Sign of the Mermaid Condominium
With the death of Norman Mailer in 2007, it is probably safe to say that Michael Cunningham (b 1952) became the single most prominent literary figure currently living in Provincetown. It’s probably also safe to say that he would not like that distinction at all, that it would make him uncomfortable and that he might he even take issue with it. The fact remains, however, that there are few contemporary writers anywhere in America whose work commands wide attention simply on the strength of being published. And ever since he won the Pulitzer Prize in 1999 for The Hours, and ever since The Hours was made into a highly respected movie in 2002, Cunningham has been one of them.
Since 2001, he and his partner Ken Corbett (a psychoanalyst and the author of Boyhoods: Rethinking Masculinities), have made their summer home at 633 Commercial, known formally as the Sign of the Mermaid Condominium. That name was not picked from some whimsical real-estate broker’s hat. It was given to the property by Roger Donaghue in 1964 when this was operated as a lodging house. Donaghue succeeded Eldred Mowery Jr. in running the place. Mowery had acquired the property in 1959 from the estate of a retired naval officer, Capt. Archibald D. Turnbull (d 1958). Turnbull had been married to Eva Humphreys, to whom Anne Gordon Overholt transferred a Commercial Street property in 1928, suggesting strongly that this may once have been the Anne Overholt Inn. More recently, it was a kind of annex to Sea Barn, 631 Commercial. In fact, Cunningham and Corbett purchased their first unit from the Robert Motherwell Trust.
Cunningham arrived in Provincetown in 1980 as a fellow at the Fine Arts Work Center. In an essay for Provincetown Arts in 2005, the writer Maria Flook, who was in Cunningham’s cohort, recalled how they would reward themselves for a day of substantive work with a game of pool at the Governor Bradford. “Everyone there seemed to tolerate Michael, the tall and lanky Californian, and me, the single mom with a punk ‘Monkey shag’ haircut, both of us in ripped jeans and T-shirts, like FAWC Bobbsie twins.”
On a subsequent visit, in 1986, Cunningham exchanged casual remarks with Corbett at a gallery. Later that day, they bumped into one another outside Spiritus — as so many people do. Only this time, they exchanged phone numbers, leaving them to wonder for the next quarter century together whether they would otherwise have ever met again had it not been for the second chance encounter. “It seems doubtful,” Cunningham wrote in the epilogue of Land’s End: A Walk Through Provincetown. “We had little, outwardly, in common. But Provincetown is the kind of place where people who are not technically supposed to meet at all not only do so but see one another over and over again.”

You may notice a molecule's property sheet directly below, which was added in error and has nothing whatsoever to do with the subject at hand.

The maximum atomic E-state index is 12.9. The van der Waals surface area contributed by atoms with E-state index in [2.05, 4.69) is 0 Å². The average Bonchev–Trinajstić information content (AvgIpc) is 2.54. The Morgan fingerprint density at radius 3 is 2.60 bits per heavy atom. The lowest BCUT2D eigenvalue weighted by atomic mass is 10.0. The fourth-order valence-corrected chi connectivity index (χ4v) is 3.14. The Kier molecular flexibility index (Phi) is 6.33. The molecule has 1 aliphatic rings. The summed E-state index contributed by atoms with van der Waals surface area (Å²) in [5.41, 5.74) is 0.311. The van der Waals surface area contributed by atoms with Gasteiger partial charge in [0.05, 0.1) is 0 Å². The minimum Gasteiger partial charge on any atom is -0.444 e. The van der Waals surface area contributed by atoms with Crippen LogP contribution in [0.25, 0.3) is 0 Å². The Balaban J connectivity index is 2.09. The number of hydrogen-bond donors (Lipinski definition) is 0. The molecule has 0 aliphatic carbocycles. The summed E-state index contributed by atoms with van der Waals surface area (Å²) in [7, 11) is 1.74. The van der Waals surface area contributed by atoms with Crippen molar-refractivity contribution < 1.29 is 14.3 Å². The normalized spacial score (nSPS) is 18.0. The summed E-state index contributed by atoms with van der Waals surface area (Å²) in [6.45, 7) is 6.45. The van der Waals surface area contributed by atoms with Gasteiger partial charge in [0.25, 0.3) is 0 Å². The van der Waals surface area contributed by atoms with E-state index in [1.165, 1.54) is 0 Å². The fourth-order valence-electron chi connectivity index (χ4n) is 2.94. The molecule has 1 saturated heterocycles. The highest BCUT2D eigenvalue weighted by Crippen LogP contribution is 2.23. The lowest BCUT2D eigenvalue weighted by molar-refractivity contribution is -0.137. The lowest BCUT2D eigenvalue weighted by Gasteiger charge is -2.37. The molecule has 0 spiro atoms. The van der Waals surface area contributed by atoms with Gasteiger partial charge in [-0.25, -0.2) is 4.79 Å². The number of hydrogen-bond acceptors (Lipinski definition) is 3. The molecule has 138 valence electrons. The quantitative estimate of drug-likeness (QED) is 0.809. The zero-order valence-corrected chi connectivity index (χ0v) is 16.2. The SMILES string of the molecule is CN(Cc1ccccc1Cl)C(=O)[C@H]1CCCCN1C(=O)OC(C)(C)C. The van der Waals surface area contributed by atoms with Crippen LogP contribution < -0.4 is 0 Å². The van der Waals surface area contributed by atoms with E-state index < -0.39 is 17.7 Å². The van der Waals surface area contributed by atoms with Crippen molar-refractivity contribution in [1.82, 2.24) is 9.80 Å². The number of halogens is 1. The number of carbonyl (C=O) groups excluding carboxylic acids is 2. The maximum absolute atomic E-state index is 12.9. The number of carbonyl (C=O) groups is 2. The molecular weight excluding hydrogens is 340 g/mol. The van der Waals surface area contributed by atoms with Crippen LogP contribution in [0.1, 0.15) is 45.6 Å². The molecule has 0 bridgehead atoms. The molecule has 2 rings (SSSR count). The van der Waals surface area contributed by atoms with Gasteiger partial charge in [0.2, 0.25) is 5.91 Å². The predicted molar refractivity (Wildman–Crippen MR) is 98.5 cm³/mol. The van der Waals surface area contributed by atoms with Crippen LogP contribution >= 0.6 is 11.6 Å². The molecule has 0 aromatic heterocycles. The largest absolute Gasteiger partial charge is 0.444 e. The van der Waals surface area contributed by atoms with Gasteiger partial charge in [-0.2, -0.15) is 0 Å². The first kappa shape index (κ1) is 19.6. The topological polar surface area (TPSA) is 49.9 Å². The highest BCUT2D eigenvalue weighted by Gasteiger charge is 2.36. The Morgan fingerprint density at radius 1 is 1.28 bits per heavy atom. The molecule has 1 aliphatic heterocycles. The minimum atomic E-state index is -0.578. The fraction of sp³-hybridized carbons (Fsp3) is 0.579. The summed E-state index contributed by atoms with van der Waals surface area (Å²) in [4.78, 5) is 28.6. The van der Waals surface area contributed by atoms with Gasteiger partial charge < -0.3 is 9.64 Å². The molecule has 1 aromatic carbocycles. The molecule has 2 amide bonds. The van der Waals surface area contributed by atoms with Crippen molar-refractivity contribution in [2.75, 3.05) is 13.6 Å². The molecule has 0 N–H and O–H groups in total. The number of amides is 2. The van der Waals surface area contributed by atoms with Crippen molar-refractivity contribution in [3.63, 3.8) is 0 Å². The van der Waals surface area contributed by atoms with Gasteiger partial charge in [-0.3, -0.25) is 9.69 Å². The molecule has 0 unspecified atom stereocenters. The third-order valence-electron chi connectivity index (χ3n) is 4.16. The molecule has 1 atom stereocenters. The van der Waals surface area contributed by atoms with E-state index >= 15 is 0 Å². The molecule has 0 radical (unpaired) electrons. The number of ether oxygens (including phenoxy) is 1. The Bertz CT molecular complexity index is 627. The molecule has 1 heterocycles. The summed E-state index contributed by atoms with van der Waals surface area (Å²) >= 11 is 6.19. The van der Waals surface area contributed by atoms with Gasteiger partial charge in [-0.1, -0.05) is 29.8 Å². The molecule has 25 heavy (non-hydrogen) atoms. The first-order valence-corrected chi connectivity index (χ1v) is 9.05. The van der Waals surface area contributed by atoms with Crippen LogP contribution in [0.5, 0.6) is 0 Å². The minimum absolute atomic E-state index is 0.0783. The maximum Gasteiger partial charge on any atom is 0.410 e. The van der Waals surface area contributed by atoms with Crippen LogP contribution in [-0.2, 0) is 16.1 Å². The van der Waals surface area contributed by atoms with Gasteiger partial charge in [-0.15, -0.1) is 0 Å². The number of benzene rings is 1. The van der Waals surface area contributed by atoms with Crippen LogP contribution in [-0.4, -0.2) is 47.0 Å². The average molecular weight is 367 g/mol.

What changed Cunningham’s life so profoundly — and not in every sense for the better — was his receipt in 1999 of the Pulitzer Prize for fiction. In time, that led to Hollywood, which led to the offer of a sum of money from Scott Rudin, the producer of The Hours, that closely approximated the purchase price of the condo at 633 Commercial. “We’re sitting in The Hours house,” Cunningham told Tim Murphy of Out magazine in 2010. “Sitting on an Hours sofa, drinking water out of an Hours glass.”
With the passage of a decade, it begins to seem as if Land’s End will be Cunningham’s most enduring gift to Provincetown. Though written as a commission, and executed with a light touch, Land’s End is full of deft observation. Cunningham cannot, for instance, look at MacMillan Pier and not think of the many fishermen who have perished at sea. He writes: “The wharf is subtly but discernibly haunted, a midway zone between the gaudy comforts of town and the shimmering immensity beyond.” What’s more, Cunningham is willing to touch live wires that most conventional travelogues avoid. One is the fact that Provincetown — much as we love and respect it — simply isn’t a cultural hub any longer, notwithstanding the presence of many talented artists and writers.
Provincetown has to a certain extent been revived as an art colony. Still, it is not what it once was. Provincetown today is something like an elderly bohemian who once knew people of great influence, who still dresses eccentrically, still lives in defiant poverty, still paints or sculpts with heroic optimism, and flirts only on bad days with bitterness about having been gifted and dedicated and having been left behind.
Another very tender point on which Cunningham briefly dwells is that the town’s celebrated, manifold diversity does not extend to race.
Some of the Jamaicans who come to work in Provincetown for the summer have taken up year-round residence, and it seems possible — it does not seem impossible — that the following reversal is gradually taking place: the white gay men and lesbians, who for so long were the itinerants and outsiders, tend now to own most of the businesses and much of the real estate in town, and the Jamaican immigrants are establishing themselves as the new, marginalized, defiantly embedded population.
None of this disguises Cunningham’s enormous affection for the place and its people. At the book’s end, he allows that he and Corbett “imagine ourselves, only half jokingly, as old coots there, prone to a little more gold jewelry than is absolutely necessary, walking wire-haired dachshunds on leashes down Commercial Street. I can think of worse fates.”